HUNTSVILLE, Ala. — The current experts in fighting off virtual attacks like ransomware or viruses will each say that cyber defense is critical for the future.
“The cyber battlefield is growing more and more important every day,” Gray Analytics President Scott Gray said at Thursday’s National Cyber Summit. “And so that level of talent we have here (in Huntsville) can help in both regards.”
That is why some have turned to local talent to inherit the ever-changing cyber battlefield.
“We try to get as many young, passionate people that we can because they’re the future of cyber,” Huntsville-native Peyton guy said. “And the more that they learn, the earlier that we get them on, the better off we are at serving our community.”
Guy said his company H2L Solutions does just that with internship programs for local students, and New Century High School senior Sean Mehrotra relishes his opportunity with the company.
“Cyber is the future,” Mehrotra said. “If you look around, we’re all surrounded by cyber. Technology is always advancing. When technology advances, cyber and security is advancing with it as well.”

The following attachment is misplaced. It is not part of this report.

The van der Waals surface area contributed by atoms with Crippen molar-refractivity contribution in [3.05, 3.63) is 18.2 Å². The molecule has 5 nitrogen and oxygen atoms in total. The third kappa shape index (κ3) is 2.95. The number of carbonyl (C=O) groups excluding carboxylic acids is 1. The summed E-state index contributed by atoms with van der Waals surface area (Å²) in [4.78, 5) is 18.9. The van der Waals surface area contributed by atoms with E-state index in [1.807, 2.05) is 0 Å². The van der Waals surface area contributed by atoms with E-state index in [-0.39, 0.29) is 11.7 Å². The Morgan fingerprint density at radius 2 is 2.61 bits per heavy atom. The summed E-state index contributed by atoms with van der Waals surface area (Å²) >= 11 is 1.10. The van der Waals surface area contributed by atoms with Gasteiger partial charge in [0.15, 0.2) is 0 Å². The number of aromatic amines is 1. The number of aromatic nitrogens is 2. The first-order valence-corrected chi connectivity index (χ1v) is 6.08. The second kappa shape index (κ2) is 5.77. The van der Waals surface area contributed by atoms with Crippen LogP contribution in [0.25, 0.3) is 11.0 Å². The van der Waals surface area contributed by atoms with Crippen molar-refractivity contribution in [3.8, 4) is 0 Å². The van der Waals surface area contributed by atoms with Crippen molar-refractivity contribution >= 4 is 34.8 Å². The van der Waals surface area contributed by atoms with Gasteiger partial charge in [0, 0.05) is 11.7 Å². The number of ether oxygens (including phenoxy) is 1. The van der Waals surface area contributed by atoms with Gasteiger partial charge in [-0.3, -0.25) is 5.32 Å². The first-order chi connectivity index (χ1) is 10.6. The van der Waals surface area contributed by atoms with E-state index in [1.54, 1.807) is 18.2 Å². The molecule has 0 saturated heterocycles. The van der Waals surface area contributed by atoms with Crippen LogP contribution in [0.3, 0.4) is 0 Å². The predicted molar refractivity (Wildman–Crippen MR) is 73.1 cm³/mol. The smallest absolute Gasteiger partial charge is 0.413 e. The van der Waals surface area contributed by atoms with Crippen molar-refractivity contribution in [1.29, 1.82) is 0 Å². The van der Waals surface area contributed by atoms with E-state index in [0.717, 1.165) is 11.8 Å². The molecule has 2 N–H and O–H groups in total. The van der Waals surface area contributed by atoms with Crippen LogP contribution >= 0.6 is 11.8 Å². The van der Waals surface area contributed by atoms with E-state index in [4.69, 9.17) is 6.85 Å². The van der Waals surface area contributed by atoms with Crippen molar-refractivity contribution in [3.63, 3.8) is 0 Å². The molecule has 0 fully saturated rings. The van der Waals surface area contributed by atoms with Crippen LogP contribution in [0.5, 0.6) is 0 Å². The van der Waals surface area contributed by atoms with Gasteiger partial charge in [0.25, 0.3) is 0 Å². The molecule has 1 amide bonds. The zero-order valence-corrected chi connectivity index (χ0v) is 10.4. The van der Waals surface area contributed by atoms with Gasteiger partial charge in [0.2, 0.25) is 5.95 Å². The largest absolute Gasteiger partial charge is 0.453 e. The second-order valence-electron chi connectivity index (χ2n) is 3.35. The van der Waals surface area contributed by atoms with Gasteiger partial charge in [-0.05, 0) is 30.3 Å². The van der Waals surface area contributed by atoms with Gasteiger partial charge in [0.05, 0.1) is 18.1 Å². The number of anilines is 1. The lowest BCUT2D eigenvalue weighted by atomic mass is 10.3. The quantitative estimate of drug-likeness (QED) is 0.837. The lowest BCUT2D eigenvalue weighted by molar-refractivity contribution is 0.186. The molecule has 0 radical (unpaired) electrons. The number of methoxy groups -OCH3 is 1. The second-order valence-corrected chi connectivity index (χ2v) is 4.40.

Internships aren’t the only starting point though. Dozens of students also took part in this year’s DeLoitte Cyber Cup to cap off the summit. Organizer Jason Brown said the competition symbolizes what America’s future in virtual security will look like.
“We find that most successful teams are ones that can communicate well, can collaborate over hard problems, and really sets them up for the future of the cyber workforce – which there’s a talent shortage,” Brown said. “And we want to start as early as we can to be able to prepare folks for being successful in their later career.”
Each of the student-led teams in this year’s Cyber Cup hailed from Alabama. The top prize of $5,000 went to a team from UAH.